From the first, her official job has been somewhat vague. But nearly four years on, with Obama poised to accept his party’s renomination this week, her standing is clear, to her many admirers and detractors alike. “She is the single most influential person in the Obama White House,” said one former senior White House official, who like many would speak candidly only on the condition of anonymity.

“She’s there to try to promote what she understands to be what the president wants,” the former aide said. “Ultimately the president makes his own decisions. The question that is hard to get inside of, the black box, is whether she is really influencing him or merely executing decisions he’s made. That’s like asking, ‘Is the light on in the refrigerator when the door is closed?”’

Yet if that answer remains elusive, interviews with more than two dozen former and current administration officials offer a portrait of a woman wielding a many-faceted portfolio of power.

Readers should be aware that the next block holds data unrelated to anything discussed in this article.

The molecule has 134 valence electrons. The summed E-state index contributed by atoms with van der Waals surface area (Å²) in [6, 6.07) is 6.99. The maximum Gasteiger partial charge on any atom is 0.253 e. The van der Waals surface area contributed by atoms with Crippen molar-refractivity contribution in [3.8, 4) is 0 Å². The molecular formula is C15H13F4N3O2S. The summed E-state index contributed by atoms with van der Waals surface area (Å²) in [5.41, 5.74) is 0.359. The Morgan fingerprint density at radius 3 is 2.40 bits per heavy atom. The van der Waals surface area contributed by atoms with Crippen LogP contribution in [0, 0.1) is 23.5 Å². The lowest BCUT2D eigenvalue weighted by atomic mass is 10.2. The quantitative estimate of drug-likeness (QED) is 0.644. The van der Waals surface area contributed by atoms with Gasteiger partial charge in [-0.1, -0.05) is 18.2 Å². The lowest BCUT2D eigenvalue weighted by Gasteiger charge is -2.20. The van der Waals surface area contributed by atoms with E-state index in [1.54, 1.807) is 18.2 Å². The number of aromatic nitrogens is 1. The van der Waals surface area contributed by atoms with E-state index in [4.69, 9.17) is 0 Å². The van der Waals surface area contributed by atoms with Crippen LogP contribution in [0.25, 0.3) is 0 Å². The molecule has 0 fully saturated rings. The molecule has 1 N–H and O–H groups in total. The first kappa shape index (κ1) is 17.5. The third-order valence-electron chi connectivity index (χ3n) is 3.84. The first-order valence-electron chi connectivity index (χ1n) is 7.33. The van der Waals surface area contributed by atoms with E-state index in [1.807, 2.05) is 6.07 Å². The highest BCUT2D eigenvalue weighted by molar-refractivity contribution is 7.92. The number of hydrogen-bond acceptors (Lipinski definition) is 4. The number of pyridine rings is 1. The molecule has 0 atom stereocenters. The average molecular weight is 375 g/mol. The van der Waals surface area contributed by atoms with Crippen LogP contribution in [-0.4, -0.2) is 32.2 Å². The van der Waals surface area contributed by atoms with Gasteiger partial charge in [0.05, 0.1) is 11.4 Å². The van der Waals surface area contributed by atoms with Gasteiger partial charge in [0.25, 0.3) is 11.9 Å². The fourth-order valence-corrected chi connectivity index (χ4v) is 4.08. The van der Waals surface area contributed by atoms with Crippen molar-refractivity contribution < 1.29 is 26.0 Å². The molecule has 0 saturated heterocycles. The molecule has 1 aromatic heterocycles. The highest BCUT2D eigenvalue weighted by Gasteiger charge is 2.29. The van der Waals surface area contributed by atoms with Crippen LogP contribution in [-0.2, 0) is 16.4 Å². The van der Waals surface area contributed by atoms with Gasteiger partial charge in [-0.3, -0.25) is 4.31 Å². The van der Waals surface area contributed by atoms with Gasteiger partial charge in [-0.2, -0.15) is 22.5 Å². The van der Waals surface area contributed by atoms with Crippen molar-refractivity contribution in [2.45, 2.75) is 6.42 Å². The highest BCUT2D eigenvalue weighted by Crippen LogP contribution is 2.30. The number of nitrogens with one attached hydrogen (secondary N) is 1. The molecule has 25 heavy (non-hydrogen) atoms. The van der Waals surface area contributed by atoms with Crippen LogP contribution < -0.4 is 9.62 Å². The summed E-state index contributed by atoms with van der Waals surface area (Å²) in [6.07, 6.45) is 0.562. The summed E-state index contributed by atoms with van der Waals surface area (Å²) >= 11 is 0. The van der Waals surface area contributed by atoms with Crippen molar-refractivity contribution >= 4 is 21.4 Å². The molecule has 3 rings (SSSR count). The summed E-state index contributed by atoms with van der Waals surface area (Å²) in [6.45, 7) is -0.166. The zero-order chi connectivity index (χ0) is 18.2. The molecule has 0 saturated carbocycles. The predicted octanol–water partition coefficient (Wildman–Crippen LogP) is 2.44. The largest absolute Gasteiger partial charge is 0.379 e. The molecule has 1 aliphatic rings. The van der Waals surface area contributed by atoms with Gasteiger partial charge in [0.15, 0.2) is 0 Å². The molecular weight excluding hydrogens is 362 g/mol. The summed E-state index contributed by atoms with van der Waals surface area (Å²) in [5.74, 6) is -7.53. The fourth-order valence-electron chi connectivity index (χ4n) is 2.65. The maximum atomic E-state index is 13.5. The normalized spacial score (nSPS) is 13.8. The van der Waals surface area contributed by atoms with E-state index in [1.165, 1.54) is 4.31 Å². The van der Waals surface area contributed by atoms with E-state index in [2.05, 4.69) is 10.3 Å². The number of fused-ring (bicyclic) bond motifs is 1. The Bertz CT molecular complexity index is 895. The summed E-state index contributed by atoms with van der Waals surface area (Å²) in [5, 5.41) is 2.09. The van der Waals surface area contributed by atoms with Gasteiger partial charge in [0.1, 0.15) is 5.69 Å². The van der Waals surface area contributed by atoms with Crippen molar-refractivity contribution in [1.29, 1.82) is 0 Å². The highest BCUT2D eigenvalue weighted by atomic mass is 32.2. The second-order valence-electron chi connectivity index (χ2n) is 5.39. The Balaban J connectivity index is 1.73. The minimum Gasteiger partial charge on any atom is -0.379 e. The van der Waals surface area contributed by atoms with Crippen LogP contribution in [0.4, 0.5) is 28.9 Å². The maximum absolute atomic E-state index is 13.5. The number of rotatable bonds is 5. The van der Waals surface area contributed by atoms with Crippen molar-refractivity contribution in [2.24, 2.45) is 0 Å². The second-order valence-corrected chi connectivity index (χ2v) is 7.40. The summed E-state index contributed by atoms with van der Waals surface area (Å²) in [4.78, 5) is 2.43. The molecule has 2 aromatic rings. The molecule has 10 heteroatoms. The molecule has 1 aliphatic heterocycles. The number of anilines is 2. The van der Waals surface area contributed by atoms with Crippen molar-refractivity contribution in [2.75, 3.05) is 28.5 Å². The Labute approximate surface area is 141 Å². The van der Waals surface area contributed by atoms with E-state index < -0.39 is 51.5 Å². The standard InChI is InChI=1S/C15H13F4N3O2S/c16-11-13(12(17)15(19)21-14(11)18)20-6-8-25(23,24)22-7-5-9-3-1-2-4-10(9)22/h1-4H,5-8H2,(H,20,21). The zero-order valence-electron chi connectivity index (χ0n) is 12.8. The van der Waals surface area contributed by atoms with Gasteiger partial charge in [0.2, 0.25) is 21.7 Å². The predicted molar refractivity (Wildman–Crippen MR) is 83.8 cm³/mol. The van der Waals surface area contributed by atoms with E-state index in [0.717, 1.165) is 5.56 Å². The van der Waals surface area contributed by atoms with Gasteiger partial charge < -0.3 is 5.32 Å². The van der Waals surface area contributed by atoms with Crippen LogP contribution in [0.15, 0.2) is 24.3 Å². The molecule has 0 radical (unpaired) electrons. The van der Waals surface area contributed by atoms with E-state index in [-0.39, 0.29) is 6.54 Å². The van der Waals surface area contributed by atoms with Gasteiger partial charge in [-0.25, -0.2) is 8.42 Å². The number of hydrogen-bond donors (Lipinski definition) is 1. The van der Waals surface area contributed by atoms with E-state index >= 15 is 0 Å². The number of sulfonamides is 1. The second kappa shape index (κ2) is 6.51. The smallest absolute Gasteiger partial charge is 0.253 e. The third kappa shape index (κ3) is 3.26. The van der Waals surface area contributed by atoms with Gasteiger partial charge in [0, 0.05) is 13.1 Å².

Partly it is her ubiquity, the guiding hand in everything from who sits on the Supreme Court to who sits next to whom at state dinners, the White House staff memos peppered with “VJ thinks” or “VJ says.” When the billionaire investor Warren E. Buffett showed up for a private lunch with the president last July, the table was set for three.

Jarrett often serves as a counterweight to the more centrist Clinton veterans in the administration, reminding them and her innately cautious boss that he came to Washington to do big things. Some of his boldest moves, on women’s issues, gay rights and immigration, have been in areas she cares about most. If Karl Rove was known as George W. Bush’s political brain, Jarrett is Obama’s spine.

She is also his gatekeeper, sometimes using that power to tip the balance in internal debates. After the financial crisis, as the administration grappled with how to rein in Wall Street, Jarrett made sure that Paul A. Volcker, a former Federal Reserve chairman whose voice was being drowned out, got a meeting with the president. The result: tougher measures than the president’s top economic advisers were advocating.